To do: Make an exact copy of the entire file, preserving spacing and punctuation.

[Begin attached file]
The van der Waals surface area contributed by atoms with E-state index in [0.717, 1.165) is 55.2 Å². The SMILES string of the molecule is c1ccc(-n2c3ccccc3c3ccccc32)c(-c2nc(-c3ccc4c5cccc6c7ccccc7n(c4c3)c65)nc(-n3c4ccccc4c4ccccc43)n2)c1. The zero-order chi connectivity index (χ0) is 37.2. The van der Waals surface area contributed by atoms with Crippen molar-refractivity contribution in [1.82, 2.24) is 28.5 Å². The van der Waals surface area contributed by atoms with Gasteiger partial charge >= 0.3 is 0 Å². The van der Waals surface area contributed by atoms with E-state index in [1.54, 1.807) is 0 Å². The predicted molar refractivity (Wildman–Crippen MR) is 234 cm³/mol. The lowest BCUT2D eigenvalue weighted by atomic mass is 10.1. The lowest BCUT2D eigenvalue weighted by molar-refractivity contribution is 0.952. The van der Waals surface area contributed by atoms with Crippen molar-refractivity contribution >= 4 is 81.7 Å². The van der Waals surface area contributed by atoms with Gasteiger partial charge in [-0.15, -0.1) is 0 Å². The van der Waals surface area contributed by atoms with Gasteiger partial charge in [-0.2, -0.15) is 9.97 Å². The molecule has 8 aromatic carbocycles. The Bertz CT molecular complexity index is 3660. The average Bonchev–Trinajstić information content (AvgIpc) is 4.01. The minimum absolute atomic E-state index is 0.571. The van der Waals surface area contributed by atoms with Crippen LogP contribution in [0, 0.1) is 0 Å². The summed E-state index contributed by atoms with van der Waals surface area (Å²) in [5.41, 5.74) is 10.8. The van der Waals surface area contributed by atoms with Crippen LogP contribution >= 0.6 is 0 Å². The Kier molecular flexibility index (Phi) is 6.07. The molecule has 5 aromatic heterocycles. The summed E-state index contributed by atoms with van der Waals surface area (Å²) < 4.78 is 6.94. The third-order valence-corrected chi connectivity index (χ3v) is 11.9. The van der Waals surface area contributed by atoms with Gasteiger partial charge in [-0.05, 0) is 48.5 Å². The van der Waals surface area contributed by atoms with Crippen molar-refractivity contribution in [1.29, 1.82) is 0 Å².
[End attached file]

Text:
The van der Waals surface area contributed by atoms with E-state index in [0.717, 1.165) is 55.2 Å². The SMILES string of the molecule is c1ccc(-n2c3ccccc3c3ccccc32)c(-c2nc(-c3ccc4c5cccc6c7ccccc7n(c4c3)c65)nc(-n3c4ccccc4c4ccccc43)n2)c1. The zero-order chi connectivity index (χ0) is 37.2. The van der Waals surface area contributed by atoms with Crippen molar-refractivity contribution in [1.82, 2.24) is 28.5 Å². The van der Waals surface area contributed by atoms with Gasteiger partial charge >= 0.3 is 0 Å². The van der Waals surface area contributed by atoms with E-state index in [1.54, 1.807) is 0 Å². The predicted molar refractivity (Wildman–Crippen MR) is 234 cm³/mol. The lowest BCUT2D eigenvalue weighted by atomic mass is 10.1. The lowest BCUT2D eigenvalue weighted by molar-refractivity contribution is 0.952. The van der Waals surface area contributed by atoms with Crippen molar-refractivity contribution >= 4 is 81.7 Å². The van der Waals surface area contributed by atoms with Gasteiger partial charge in [-0.15, -0.1) is 0 Å². The van der Waals surface area contributed by atoms with Gasteiger partial charge in [-0.2, -0.15) is 9.97 Å². The molecule has 8 aromatic carbocycles. The Bertz CT molecular complexity index is 3660. The average Bonchev–Trinajstić information content (AvgIpc) is 4.01. The minimum absolute atomic E-state index is 0.571. The van der Waals surface area contributed by atoms with Crippen LogP contribution in [0, 0.1) is 0 Å². The summed E-state index contributed by atoms with van der Waals surface area (Å²) in [5.41, 5.74) is 10.8. The van der Waals surface area contributed by atoms with Crippen LogP contribution >= 0.6 is 0 Å². The Kier molecular flexibility index (Phi) is 6.07. The molecule has 5 aromatic heterocycles. The summed E-state index contributed by atoms with van der Waals surface area (Å²) < 4.78 is 6.94. The third-order valence-corrected chi connectivity index (χ3v) is 11.9. The van der Waals surface area contributed by atoms with Gasteiger partial charge in [-0.05, 0) is 48.5 Å². The van der Waals surface area contributed by atoms with Crippen molar-refractivity contribution in [1.29, 1.82) is 0 Å².